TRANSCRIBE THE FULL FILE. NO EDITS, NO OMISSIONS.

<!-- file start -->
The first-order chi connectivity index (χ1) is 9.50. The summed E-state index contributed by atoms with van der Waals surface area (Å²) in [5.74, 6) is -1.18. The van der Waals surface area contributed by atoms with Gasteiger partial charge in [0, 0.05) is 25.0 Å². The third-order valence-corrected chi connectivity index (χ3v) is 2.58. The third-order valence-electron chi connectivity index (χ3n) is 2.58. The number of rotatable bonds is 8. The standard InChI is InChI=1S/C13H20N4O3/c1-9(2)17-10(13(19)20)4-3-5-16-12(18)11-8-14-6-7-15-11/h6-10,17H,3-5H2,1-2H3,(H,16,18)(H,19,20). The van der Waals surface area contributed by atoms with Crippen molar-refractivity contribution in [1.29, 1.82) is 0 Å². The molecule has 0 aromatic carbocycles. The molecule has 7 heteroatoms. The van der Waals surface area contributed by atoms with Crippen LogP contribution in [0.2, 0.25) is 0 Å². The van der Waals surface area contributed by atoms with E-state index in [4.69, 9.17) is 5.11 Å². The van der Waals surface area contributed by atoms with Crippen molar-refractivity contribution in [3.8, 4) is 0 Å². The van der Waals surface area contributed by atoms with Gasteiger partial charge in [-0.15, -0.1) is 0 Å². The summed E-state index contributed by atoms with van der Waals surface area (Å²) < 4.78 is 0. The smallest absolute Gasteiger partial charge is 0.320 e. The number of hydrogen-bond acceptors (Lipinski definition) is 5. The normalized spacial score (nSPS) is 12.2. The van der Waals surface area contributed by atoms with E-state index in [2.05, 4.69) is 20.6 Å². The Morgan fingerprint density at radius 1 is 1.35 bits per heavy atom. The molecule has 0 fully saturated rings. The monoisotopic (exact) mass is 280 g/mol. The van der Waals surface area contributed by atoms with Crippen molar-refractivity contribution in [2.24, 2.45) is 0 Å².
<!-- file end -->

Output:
The first-order chi connectivity index (χ1) is 9.50. The summed E-state index contributed by atoms with van der Waals surface area (Å²) in [5.74, 6) is -1.18. The van der Waals surface area contributed by atoms with Gasteiger partial charge in [0, 0.05) is 25.0 Å². The third-order valence-corrected chi connectivity index (χ3v) is 2.58. The third-order valence-electron chi connectivity index (χ3n) is 2.58. The number of rotatable bonds is 8. The standard InChI is InChI=1S/C13H20N4O3/c1-9(2)17-10(13(19)20)4-3-5-16-12(18)11-8-14-6-7-15-11/h6-10,17H,3-5H2,1-2H3,(H,16,18)(H,19,20). The van der Waals surface area contributed by atoms with Crippen molar-refractivity contribution in [1.29, 1.82) is 0 Å². The molecule has 0 aromatic carbocycles. The molecule has 7 heteroatoms. The van der Waals surface area contributed by atoms with Crippen LogP contribution in [0.2, 0.25) is 0 Å². The van der Waals surface area contributed by atoms with E-state index in [4.69, 9.17) is 5.11 Å². The van der Waals surface area contributed by atoms with Crippen molar-refractivity contribution in [3.8, 4) is 0 Å². The van der Waals surface area contributed by atoms with Gasteiger partial charge in [-0.15, -0.1) is 0 Å². The summed E-state index contributed by atoms with van der Waals surface area (Å²) < 4.78 is 0. The smallest absolute Gasteiger partial charge is 0.320 e. The number of hydrogen-bond acceptors (Lipinski definition) is 5. The normalized spacial score (nSPS) is 12.2. The van der Waals surface area contributed by atoms with E-state index in [2.05, 4.69) is 20.6 Å². The Morgan fingerprint density at radius 1 is 1.35 bits per heavy atom. The molecule has 0 fully saturated rings. The monoisotopic (exact) mass is 280 g/mol. The van der Waals surface area contributed by atoms with Crippen molar-refractivity contribution in [2.24, 2.45) is 0 Å².